Covid-19 and Global Debt

Below is an informative video by CNBC which covers the history of debt waves and brings us up to date with regard to government spending and Covid-19. The have been 3 previous debt waves since the 1970’s

  1. 1970s and 1980s, with borrowing by governments in Latin America and in low-income countries in sub-Saharan Africa. This wave saw a series of financial crises in the early 1980s. 
  2. Ran from 1990 until the early 2000s as banks and corporations in East Asia and the Pacific and governments in Europe and Central Asia borrowed heavily, and ended with a series of crises in these regions in 1997-2001. 
  3. Private sector borrowing in Europe and Central Asia, which ended when the global financial crisis disrupted bank financing in 2007-09 and tipped several economies into sharp recessions.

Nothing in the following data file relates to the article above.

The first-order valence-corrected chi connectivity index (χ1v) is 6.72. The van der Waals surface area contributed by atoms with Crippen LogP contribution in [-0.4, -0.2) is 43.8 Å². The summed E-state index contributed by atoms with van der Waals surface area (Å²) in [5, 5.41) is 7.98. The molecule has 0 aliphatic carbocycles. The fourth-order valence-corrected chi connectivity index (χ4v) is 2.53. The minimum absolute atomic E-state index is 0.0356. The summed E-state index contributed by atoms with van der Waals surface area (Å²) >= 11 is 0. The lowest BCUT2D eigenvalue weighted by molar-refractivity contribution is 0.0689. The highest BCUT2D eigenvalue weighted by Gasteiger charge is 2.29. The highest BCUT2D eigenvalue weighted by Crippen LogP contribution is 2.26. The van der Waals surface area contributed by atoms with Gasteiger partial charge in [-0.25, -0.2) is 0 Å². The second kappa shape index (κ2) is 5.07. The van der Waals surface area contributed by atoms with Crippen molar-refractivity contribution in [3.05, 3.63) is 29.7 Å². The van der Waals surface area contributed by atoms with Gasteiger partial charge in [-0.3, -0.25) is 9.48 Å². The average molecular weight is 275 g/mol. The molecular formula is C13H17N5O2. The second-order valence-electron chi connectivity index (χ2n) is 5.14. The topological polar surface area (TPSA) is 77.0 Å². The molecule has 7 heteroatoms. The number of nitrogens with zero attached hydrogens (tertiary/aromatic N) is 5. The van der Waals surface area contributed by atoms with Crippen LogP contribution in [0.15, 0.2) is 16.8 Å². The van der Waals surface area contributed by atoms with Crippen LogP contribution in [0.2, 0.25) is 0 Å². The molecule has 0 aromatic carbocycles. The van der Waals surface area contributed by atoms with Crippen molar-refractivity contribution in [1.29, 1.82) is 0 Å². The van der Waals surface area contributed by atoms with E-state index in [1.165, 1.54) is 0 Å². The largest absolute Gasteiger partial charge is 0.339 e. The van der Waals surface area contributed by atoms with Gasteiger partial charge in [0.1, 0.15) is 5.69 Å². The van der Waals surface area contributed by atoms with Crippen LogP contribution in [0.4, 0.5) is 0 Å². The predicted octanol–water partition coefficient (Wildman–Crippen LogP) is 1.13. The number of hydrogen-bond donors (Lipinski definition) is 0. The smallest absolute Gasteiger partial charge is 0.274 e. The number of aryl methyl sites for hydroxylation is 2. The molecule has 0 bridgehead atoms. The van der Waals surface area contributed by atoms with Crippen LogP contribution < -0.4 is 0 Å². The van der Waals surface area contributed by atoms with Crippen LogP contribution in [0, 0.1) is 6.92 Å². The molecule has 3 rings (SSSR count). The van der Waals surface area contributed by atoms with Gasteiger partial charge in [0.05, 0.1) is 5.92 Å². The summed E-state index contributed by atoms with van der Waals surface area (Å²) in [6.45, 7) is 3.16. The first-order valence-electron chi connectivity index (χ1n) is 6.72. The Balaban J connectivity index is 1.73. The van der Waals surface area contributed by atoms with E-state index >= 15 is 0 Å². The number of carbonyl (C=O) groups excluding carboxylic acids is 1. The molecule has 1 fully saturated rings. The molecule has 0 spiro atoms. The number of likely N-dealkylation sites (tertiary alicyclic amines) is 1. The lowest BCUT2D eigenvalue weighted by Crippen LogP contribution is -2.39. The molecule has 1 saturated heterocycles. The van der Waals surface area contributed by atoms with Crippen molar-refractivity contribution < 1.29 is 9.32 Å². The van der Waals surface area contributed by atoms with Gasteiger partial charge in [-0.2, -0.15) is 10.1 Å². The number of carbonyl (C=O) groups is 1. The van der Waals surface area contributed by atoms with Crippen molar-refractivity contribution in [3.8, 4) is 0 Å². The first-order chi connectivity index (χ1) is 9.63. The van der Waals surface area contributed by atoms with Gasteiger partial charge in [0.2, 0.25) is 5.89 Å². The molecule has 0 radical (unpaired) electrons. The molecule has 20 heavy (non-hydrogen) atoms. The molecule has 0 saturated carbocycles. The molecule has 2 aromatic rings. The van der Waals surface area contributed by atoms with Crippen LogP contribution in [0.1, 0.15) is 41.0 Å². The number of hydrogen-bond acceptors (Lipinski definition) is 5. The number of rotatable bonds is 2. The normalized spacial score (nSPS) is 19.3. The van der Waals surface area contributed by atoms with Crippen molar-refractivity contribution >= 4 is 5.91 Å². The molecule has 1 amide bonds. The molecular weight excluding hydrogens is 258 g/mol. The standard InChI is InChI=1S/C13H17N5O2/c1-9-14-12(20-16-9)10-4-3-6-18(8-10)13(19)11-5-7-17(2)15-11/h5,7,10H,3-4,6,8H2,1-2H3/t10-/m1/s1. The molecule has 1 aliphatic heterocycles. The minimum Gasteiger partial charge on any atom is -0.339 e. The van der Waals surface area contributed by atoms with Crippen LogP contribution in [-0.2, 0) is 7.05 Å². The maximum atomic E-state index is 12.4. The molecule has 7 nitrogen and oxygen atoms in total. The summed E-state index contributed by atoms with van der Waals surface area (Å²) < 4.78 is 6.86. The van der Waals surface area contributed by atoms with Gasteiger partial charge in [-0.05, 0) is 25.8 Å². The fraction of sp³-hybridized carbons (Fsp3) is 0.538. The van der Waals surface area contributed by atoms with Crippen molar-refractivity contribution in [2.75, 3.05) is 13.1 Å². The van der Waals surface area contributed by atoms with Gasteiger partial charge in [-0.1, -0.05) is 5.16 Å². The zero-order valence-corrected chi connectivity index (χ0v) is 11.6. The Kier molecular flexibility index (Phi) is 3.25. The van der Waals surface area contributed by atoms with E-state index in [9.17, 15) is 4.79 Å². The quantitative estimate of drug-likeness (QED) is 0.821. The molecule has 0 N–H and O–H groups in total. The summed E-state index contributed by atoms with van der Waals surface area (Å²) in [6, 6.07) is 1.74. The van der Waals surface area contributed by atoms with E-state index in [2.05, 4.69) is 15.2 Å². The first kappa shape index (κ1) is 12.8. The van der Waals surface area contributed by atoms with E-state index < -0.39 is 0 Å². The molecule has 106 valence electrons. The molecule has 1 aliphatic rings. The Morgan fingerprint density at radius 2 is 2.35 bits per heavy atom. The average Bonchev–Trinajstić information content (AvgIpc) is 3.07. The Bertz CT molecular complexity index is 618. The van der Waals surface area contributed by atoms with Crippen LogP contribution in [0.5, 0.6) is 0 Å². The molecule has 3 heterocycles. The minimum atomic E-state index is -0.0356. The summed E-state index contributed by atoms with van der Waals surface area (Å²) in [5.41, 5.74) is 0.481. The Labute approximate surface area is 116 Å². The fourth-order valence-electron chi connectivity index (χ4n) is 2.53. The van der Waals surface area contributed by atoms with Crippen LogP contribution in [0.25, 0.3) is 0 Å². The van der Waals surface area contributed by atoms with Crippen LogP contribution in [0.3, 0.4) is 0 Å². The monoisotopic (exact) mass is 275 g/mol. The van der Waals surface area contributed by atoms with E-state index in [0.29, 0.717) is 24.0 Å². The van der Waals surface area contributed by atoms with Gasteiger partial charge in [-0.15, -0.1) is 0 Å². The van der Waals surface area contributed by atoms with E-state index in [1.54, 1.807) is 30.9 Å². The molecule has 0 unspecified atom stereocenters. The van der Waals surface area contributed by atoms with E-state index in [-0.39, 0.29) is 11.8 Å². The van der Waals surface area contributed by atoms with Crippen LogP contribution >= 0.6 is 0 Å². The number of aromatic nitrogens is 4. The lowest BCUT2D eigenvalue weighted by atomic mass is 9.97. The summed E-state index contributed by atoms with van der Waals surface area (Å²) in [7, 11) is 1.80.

The latest wave of debt accumulation began in 2010 and has already seen the largest, fastest, and most broad-based increase in debt. Add in Covid-19 and these are very worrying times for government budgets. Global debt has topped $US250 trillion, or 322% of global GDP – a record level. But more debt has been used to acquire expensive assets, rather than on developing productive capacity with capital investment. Lower interest rates, have also made it possible to borrow more, leading to more debt and less equity being deployed to buy these assets. Furtermore Covid-19 will only increase this debt by a significant amount.

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